Dead Nuts

What is the ultimate machined object? This question is explored in fascinating detail at the Museum of Craft and Design in San Francisco. The exhibit is titled Dead Nuts: A Search for the Ultimate Machined Object. The exhibit runs through December 1, 2019.

We stumbled onto this exhibit several weeks ago when we were out on a photo shoot. We being my assistant and myself. We had a couple of hours of down time between photo shoots and and the museum was close to our work sites.

The museum is located on Third Street in the Dog Patch neighborhood. It’s off the beaten track for most tourists, but it’s well worth the visit if you’re in this part of town or if you are a hardware geek.

The exhibit covers everything from the humble nut and bolt, to a microprocessor, to the space shuttle with all sorts of fascinating subjects. The exhibit originated out of an online forum called Practical Machinist. The members of the forum debated the question “What is the ultimate machine object/mechanism?” They proposed their favorite ideas in an ongoing conversation. Much of that discussion is represented in the exhibit.

A Day with Monet

March 5. My birthday! I decided to play hookie. Client work will have to wait. Started the day by walking the dog. My wife Joann joined me. Just as we were heading out the door she asks “how does 69 feel?” I think she’s referring to the weather so I responded that it doesn’t feel that warm. She replied saying that I was in denial. Perhaps. I told her I was feeling younger this week than last week. I spent a good long day Sunday in a kayak, came back exhausted and with a few sore muscles, but nothing like physical activity to make me feel younger. I said “feels like 55,” which was probably closer to the temperature outside as well. Not sure I’m willing to admit that next year is the big seven-oh. Get your party hat ready!

Treve at Monet: The Late Years. de Young Museum. San Francisco

Claude Monet was born in 1840 in Paris and died in 1926 in Giverny. Not being much of a student of art I was surprised that he was painting in the early 20th century. I was also surprised by the size of some of the canvases, and with his fascination with water and flowers. It was an inspiration to see his work in person.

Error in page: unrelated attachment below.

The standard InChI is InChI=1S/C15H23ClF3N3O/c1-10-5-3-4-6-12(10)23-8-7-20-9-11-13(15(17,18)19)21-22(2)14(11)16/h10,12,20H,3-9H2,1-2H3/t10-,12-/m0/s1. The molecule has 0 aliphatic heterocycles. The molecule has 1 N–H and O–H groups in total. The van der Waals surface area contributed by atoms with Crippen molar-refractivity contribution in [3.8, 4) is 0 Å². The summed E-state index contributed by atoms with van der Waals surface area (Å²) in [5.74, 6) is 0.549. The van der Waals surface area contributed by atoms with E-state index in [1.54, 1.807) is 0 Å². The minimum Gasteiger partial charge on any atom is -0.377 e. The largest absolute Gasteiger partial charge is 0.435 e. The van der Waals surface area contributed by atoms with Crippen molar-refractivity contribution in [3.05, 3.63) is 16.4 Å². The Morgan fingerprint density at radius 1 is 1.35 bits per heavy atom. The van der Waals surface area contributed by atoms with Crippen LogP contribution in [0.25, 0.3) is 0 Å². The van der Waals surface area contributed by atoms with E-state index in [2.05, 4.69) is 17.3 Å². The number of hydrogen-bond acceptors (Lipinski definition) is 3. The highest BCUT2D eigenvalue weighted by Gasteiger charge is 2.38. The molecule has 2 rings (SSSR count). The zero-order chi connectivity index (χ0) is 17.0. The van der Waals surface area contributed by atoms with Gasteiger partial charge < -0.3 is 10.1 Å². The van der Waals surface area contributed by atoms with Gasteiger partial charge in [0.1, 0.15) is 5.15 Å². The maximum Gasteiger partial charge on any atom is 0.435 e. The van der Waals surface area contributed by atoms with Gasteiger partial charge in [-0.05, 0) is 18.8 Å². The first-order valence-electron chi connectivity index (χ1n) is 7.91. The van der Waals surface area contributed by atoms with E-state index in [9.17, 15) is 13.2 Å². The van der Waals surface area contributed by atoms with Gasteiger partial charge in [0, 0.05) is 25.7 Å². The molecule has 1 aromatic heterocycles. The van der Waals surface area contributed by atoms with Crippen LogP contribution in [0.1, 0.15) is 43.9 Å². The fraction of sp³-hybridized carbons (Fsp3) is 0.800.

Everyone discusses my art and pretends to understand, as if it were necessary to understand, when it is simply necessary to love.

Monet

After the exhibit we headed home by way of Love at First Bite Bakery in Berkeley where we bought a cup cake, chocolate caramel sea salt.

San Francisco’s Wave Organ

San Francisco is full of hidden surprises. The morning found me in San Francisco, having made my way to the Marina District to look a a project I’ll be photographing for a client. Having left the project I was in no hurry to make my way home with such a clear crisp day and the waterfront of the Marina beckoning me. I was on foot, having arrived by way of public transportation using BART and bus. Looking at a map and I noticed something at the end of the jetty labeled “Wave Organ. Unique acoustic sculpture on the bay.” I was intrigued so I made my way to the end of Marina Green Drive and on out to the end of the Jetty.  The Wave Organ is a wave-activated acoustic sculpture.  The concept was developed by Peter Richards and was installed in collaboration with sculptor and master stone mason George Gonzales. Installed in 1986. To really appreciate this you need to sit on a bench and just let the sounds wash over you; a very subtle and gentle experience.  In addition to the wave organ, the location offers a spectacular view of San Francisco Bay with the Golden Gate Bridge and Alcatraz in the distance.

BASK Thursday Paddle

Thursday November 10. Seven of us launched our kayaks from Paradise Cay for a paddle to Angel Island where we landed at Immigration Cove for lunch. This was the first time I had my new boat on the water, a Pygmy Ronan. We had a perfect paddle with light winds, slack current and an amazing display of clouds overhead. We paddled about 10 miles round trip. You can view a partial track of our paddle here. Unfortunately, the battery in my iPhone, which I use for keeping a track log, died before I completed the track.

A Day with Monet

We decided to play tourist in our own town today, making our way to the Legion of Honor in the North West corner of San Francisco. The location alone, in Lincoln Park, is worth the visit, overlooking the entrance to San Francisco Bay and the Golden Gate Bridge. We started with lunch at the cafe, eating on the outdoor patio, which was a quiet and peaceful setting. The exhibit “Monet: The Early Years” features works created in the initial stage of Claude Monet’s career (1840-1926). The exhibition runs through May 29. Inspiring to see such a broad variety of work, and to gain appreciation for some of his daring and bold works before he became known for his impressionistic style. On leaving the museum we walked across the street to view the Holocaust Memorial and to admirer the architecture of the Legion of Honor.